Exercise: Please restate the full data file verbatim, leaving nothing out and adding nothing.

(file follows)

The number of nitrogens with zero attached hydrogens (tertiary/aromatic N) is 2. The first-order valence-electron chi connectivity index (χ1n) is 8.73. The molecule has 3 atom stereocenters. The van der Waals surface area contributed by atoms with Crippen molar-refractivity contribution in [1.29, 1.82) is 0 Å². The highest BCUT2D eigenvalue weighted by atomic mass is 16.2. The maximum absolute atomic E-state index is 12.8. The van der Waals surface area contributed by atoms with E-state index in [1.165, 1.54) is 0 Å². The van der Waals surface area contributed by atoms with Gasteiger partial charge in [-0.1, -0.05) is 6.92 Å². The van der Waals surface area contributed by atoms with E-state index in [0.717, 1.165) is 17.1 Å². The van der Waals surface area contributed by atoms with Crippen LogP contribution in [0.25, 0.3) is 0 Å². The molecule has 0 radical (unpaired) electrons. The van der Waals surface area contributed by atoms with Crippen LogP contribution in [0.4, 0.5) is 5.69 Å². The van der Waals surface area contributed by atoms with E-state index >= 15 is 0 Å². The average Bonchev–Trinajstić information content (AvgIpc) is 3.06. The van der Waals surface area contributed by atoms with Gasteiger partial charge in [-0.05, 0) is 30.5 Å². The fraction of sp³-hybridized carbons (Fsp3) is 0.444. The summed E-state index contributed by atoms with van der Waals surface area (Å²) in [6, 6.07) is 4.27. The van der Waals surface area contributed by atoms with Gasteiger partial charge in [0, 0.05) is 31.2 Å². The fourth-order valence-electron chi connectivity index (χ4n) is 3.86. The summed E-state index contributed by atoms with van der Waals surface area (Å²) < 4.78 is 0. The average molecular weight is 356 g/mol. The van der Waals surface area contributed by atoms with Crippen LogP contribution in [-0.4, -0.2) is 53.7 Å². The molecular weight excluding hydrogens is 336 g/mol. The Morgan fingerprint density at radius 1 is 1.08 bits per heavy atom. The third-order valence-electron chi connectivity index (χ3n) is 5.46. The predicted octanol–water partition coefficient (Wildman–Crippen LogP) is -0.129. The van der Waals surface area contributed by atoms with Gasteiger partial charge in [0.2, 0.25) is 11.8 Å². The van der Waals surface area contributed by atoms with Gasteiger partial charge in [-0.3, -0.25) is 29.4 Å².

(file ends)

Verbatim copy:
The number of nitrogens with zero attached hydrogens (tertiary/aromatic N) is 2. The first-order valence-electron chi connectivity index (χ1n) is 8.73. The molecule has 3 atom stereocenters. The van der Waals surface area contributed by atoms with Crippen molar-refractivity contribution in [1.29, 1.82) is 0 Å². The highest BCUT2D eigenvalue weighted by atomic mass is 16.2. The maximum absolute atomic E-state index is 12.8. The van der Waals surface area contributed by atoms with E-state index in [1.165, 1.54) is 0 Å². The van der Waals surface area contributed by atoms with Gasteiger partial charge in [-0.1, -0.05) is 6.92 Å². The van der Waals surface area contributed by atoms with E-state index in [0.717, 1.165) is 17.1 Å². The van der Waals surface area contributed by atoms with Crippen LogP contribution in [0.25, 0.3) is 0 Å². The molecule has 0 radical (unpaired) electrons. The van der Waals surface area contributed by atoms with Crippen LogP contribution in [0.4, 0.5) is 5.69 Å². The van der Waals surface area contributed by atoms with E-state index >= 15 is 0 Å². The average Bonchev–Trinajstić information content (AvgIpc) is 3.06. The van der Waals surface area contributed by atoms with Gasteiger partial charge in [-0.05, 0) is 30.5 Å². The fraction of sp³-hybridized carbons (Fsp3) is 0.444. The summed E-state index contributed by atoms with van der Waals surface area (Å²) in [6, 6.07) is 4.27. The van der Waals surface area contributed by atoms with Gasteiger partial charge in [0, 0.05) is 31.2 Å². The fourth-order valence-electron chi connectivity index (χ4n) is 3.86. The summed E-state index contributed by atoms with van der Waals surface area (Å²) < 4.78 is 0. The average molecular weight is 356 g/mol. The van der Waals surface area contributed by atoms with Crippen LogP contribution in [-0.4, -0.2) is 53.7 Å². The molecular weight excluding hydrogens is 336 g/mol. The Morgan fingerprint density at radius 1 is 1.08 bits per heavy atom. The third-order valence-electron chi connectivity index (χ3n) is 5.46. The predicted octanol–water partition coefficient (Wildman–Crippen LogP) is -0.129. The van der Waals surface area contributed by atoms with Gasteiger partial charge in [0.2, 0.25) is 11.8 Å². The van der Waals surface area contributed by atoms with Gasteiger partial charge in [-0.3, -0.25) is 29.4 Å².